Before we turn to the Utah Rules of Professional Conduct, we note that Utah statutes directly prohibit a county attorney from representing criminal defendants in any jurisdiction within the state.1Although the elected county attorney is authorized by statute to appoint deputies as necessary to fulfill the requirements of the position,2these statutes do not provide that deputies or special deputies are exempt from the prohibition against representing criminal defendants under §§ 17-18-1(9) and 17-18-1.5(7)(a). Indeed, we think it unlikely that this prohibition could be circumvented merely by the appointment of deputies or special deputies. Therefore, we believe that §§ 17-18-1(9) and 17-18-1.5(7)(a) directly control and prohibit the specially appointed deputy from representing criminal defendants any place in Utah.3Utah Rule of Professional Conduct 1.10 then imposes the same restriction on other members of his firm.
However, even if the Utah statutes could be construed or were changed to allow a special deputy appointed to prosecute a particular matter to continue to represent criminal defendants, such conduct would violate the Utah Rules of Professional Conduct.
In Opinion No. 126,4we concluded that:
* A city prosecutor may not represent a criminal defense client in any jurisdiction.
* A city attorney with no prosecutorial functions who has been appointed pursuant to statute may represent criminal defendants in any jurisdiction but that city.
* A city attorney with no prosecutorial functions who is retained on a contract basis may represent criminal clients in any jurisdiction, provided Rule 1.7(a) is satisfied.
* An attorney who is a partner or associate of a city attorney is bound by the same proscriptions as the city attorney.
We based this opinion on Rule 1.7(a), which generally prohibits an attorney from representing directly adverse clients, and found that “a criminal defendant’s interests are, almost by definition, adverse to the interests of the sovereign and the political subdivisions to which the sovereign has delegated law-enforcement authority.”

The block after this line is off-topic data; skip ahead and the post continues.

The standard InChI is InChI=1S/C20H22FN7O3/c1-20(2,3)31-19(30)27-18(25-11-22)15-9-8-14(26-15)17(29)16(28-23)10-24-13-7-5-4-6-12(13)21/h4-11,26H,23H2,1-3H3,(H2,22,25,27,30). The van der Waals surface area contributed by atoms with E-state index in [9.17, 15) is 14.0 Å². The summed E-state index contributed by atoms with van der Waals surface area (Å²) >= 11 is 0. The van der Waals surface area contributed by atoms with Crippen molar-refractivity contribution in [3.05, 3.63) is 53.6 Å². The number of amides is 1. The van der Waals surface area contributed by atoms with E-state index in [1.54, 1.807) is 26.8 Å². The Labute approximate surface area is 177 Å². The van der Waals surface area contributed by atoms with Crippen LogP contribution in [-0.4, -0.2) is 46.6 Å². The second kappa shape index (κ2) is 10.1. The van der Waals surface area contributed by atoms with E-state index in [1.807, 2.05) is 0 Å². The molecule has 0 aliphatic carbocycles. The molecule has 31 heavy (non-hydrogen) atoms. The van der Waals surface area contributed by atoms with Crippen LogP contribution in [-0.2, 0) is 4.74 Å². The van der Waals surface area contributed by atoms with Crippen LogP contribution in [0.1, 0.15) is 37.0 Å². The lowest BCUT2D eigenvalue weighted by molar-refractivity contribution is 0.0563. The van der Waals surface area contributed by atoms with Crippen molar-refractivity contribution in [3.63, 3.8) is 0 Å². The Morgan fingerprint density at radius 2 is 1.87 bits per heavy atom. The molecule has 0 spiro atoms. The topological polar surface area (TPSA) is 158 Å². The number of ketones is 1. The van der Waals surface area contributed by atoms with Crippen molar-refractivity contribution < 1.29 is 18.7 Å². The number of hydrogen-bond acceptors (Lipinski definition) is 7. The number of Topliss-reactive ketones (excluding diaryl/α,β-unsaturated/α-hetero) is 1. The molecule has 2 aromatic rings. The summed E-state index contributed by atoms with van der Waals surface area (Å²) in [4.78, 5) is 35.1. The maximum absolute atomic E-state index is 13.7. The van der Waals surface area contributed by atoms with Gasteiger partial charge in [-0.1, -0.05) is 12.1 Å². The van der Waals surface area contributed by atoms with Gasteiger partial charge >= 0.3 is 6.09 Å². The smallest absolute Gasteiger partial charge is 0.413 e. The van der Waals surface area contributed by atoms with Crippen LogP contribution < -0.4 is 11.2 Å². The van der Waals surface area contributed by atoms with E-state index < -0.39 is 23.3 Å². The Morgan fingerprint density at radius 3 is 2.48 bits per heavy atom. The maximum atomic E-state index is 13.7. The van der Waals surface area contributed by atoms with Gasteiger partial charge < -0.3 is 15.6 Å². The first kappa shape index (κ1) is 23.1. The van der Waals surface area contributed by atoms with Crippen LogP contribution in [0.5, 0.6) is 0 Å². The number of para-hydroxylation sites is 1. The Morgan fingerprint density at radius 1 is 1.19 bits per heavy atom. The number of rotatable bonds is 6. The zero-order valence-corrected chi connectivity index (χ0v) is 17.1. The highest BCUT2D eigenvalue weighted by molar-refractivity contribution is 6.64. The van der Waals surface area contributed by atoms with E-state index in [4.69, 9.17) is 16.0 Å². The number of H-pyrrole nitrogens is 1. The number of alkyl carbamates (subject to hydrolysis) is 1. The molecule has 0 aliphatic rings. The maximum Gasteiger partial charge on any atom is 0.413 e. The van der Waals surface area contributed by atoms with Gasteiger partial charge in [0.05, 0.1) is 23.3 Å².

Rule 1.7(a) provides an opportunity for a client to consent to an otherwise conflicted representation, but only if the attorney could “reasonably believe” that the dual representation would not be “adversely affected.” As we noted in Opinion No. 126, no attorney could reasonably believe she could represent a defendant charged with violation of the city’s ordinances, when the attorney is also that city’s prosecutor. (more…)

Ethics Advisory Opinion No. 98-06

(Approved October 30, 1998)
Issue:
Members of a county attorney’s office have requested an advisory opinion concerning conflicts between (1) attorney-client relationships between a county attorney and county officers and (2) statutory duties of a county attorney under Utah Code Ann. § 17-5-206 to institute suits to recover or restrain unlawful payments of county funds.

Opinion: If a current attorney-client relationship exists between a county attorney or a deputy county attorney and a person who may be a defendant in an action under Utah Code Ann. § 17-5-206 to recover or restrain unlawful payments of county funds, the attorney with such an attorney-client relationship may not ethically participate in such an action, whether by way of investigation, evaluation, filing, prosecution, direction, supervision, or otherwise.1The rules of imputed disqualification of Utah Rules of Professional Conduct 1.10 do not apply to the office of a full-time county attorney, so that individual county attorneys or deputy county attorneys who are free from conflicts in the matter may participate in actions under § 17-5-206, provided that appropriate screening procedures are established and maintained. Past representations by individual members of a county attorney’s office must be evaluated for conflicts under the provisions of Rule 1.9.
Analysis: A. Introduction. In Utah, a county attorney is an officer of the county elected to a four-year term of office.2The county attorney must be an attorney duly licensed to practice law in Utah who is an active member in good standing of the Utah State Bar.3By statute, “[t]he county attorney is the legal adviser of the county.”4Among other duties, the county attorney must defend all actions brought against the county and must give, when required and without fee, an opinion in writing to the county, district, precinct, and prosecution district officers on matters relating to the duties of their respective offices.5